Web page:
It’s been praised by chefs, health experts, social media influencers and celebrities alike – and there’s no doubt that kale is king when it comes to health foods.
Whilst the cabbage-like vegetable isn’t much to look at, it packs a powerful nutritional punch with a high content of Vitamin A, K, C, B6, magnesium, copper, potassium, calcium, beta-carotenes and fibre, making it the perfect all-in-one ingredient.
It’s no wonder then that it’s in demand during the lockdown, with 3.9 million posts currently tagged under the hashtag #kale on Instagram.
The leafy superfood is quick and simple to prepare and its uses are endless, from complementing main meals as a side dish, to featuring in salads, smoothies, casseroles or being eaten as a snack after a few minutes of crisping in the oven.
Given its popularity, it’s hard to believe that until a few years ago most of us had never even heard of kale – whilst it’s been cultivated for more than 2000 years, it fell out of vogue after the Middle Ages when it was one of the most widely-consumed vegetables in the eastern Mediterranean and Asia Minor regions, where it originates.
In the UK, its main uses have been limited to bulking out winter cow feed and sitting pretty as décor at salad bars, until its explosion into the mainstream in 2012 after trendy Manhattan restaurants discovered its tangy taste and versatility.
The rest of the world soon caught on and with the help of social media, kale is now one of the most ubiquitous ingredients, not only among foodie circles but in ordinary households up and down the country.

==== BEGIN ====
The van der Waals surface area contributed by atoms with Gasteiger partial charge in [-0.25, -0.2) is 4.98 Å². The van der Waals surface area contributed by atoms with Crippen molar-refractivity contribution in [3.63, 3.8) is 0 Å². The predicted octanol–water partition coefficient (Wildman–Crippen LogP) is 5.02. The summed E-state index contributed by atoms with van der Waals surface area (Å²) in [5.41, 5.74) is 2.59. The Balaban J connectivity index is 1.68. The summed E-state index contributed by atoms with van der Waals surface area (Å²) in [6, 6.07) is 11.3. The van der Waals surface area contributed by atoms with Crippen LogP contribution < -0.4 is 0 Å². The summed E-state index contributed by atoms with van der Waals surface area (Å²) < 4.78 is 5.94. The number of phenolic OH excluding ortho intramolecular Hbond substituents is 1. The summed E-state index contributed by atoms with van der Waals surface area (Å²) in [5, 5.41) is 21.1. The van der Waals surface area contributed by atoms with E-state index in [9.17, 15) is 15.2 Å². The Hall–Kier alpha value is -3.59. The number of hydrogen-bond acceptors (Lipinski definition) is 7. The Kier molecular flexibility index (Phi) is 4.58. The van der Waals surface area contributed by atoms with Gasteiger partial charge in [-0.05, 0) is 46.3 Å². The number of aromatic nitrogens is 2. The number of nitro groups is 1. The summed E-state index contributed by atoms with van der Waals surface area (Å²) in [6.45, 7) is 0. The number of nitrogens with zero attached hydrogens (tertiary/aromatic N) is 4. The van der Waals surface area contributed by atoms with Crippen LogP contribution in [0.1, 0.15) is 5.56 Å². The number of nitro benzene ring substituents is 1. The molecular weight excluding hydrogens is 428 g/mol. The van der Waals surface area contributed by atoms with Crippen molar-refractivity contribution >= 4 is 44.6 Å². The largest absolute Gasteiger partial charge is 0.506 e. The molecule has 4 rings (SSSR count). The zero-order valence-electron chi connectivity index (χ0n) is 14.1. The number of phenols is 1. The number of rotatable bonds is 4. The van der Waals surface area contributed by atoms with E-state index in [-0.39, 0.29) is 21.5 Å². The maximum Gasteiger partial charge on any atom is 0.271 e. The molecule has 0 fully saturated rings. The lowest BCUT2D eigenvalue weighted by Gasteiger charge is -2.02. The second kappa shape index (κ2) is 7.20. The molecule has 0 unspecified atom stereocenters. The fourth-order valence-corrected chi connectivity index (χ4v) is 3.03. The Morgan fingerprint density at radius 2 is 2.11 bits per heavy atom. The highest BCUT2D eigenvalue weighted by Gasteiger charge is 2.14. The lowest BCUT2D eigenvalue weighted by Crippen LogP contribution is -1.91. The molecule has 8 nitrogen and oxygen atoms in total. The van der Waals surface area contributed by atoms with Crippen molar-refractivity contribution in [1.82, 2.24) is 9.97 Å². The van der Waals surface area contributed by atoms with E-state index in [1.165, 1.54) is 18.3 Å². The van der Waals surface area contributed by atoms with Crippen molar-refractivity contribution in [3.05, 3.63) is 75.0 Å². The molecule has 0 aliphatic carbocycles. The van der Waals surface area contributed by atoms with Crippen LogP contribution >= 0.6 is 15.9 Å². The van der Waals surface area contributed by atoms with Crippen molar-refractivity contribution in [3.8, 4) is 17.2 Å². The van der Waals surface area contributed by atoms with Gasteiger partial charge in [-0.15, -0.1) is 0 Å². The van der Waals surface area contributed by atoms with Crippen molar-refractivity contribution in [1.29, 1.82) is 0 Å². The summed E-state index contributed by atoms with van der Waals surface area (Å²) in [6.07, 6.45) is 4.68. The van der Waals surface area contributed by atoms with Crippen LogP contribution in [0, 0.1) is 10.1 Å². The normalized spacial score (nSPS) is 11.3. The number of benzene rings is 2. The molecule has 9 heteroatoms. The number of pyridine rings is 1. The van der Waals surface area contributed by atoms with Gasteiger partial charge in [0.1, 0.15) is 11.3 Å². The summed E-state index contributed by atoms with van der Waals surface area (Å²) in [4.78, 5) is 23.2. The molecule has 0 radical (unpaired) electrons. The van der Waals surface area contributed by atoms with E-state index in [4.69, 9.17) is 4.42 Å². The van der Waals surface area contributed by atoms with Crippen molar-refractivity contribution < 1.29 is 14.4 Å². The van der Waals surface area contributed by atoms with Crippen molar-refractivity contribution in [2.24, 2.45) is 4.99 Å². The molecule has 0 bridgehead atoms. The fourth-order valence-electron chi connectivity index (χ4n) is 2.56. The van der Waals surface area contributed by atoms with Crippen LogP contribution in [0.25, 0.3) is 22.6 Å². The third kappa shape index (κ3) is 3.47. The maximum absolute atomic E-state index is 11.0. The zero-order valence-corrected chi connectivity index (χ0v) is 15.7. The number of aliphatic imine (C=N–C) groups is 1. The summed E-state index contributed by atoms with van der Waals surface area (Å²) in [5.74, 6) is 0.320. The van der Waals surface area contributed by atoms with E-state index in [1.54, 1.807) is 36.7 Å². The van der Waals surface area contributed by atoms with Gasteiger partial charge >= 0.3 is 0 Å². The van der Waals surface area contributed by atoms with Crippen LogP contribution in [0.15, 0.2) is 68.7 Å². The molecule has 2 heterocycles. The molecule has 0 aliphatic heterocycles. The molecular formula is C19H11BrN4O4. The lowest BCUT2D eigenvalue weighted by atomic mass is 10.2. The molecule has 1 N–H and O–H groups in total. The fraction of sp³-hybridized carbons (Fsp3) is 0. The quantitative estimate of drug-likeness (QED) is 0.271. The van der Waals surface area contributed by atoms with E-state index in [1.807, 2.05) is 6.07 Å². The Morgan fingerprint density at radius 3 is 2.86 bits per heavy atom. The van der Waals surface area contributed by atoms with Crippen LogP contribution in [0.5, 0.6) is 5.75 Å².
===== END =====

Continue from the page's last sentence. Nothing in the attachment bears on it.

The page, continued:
As well as containing a range of vitamins and minerals, kale is also said to be good for lowering cholesterol, reducing the risk of heart disease, cancer and eyesight loss in old age – and with only around 33 calories and 6 grams of carbs per cupful, it’s perfect for those trying to regulate their weight.
There are a number of kale varieties to choose from including Tuscan kale, Ornamental (Salad Savoy), Red Russian, Siberian and curly kale, the latter being the most popular variety, commonly found in most Scottish supermarkets and green-grocer shops.
And as it can stay fresh for up to a week in the fridge, kale is the ideal healthy ingredient to stock up if you’re trying to limit your trips to the shops during lockdown.
— Delicious Cooking (@DeliciousCook14) April 21, 2020
Easy ways to work kale into your diet:
1. Make kale crisps. These are super simple and quick to make, and they taste amazing – slightly nutty, with a crunchy texture. Wash the kale, then lay it out evenly on a baking tray. Sprinkle with salt (sea salt is best, if you have it) and a tbsp of oil. You can use any oil you like – from ordinary cooking oil to fancy flavoured ones such as chilli or lime olive oils. Roast in the oven at 190C for five minutes, or until the kale becomes crispy.
Note: Don’t leave the oven unattended, as kale goes from crispy to burnt very quickly.
2. Use it as a side. Simply sautee in a pan with salt, lemon and garlic for five minutes, then add as a garnish to any meal. This works particularly well with roast dinners, chicken dishes (such as Hunter’s chicken) and roast salmon.
3. Add to pasta sauces. You can add kale to shop-bought tomato sauces or your own home-made versions. Sautee in a pan, as described above, then stir in the rest of the sauce until it’s hot.
4. Use in salads. Kale can be enjoyed raw and used in a similar way to lettuce. Cut into small ribbons and mix with chopped tomatoes, cucumber, olives, finely chopped onion, feta cheese cut into cubes and olive oil for a Greek salad with a leafy twist.
5. Make a smoothie. Green smoothies can be a little intimidating if you’re not used to them, so take half a cupful of kale and make it sweet and sunny by adding pineapple chunks, a banana, 2 tbsp of plain yoghurt and a cupful of almond milk. The pineapple in particular offsets the taste of kale, so you still get its benefits without feeling like you’re drinking liquid vegetable. If you want it even sweeter, add a spoonful of honey. Then blend the lot in a smoothie maker or food processor.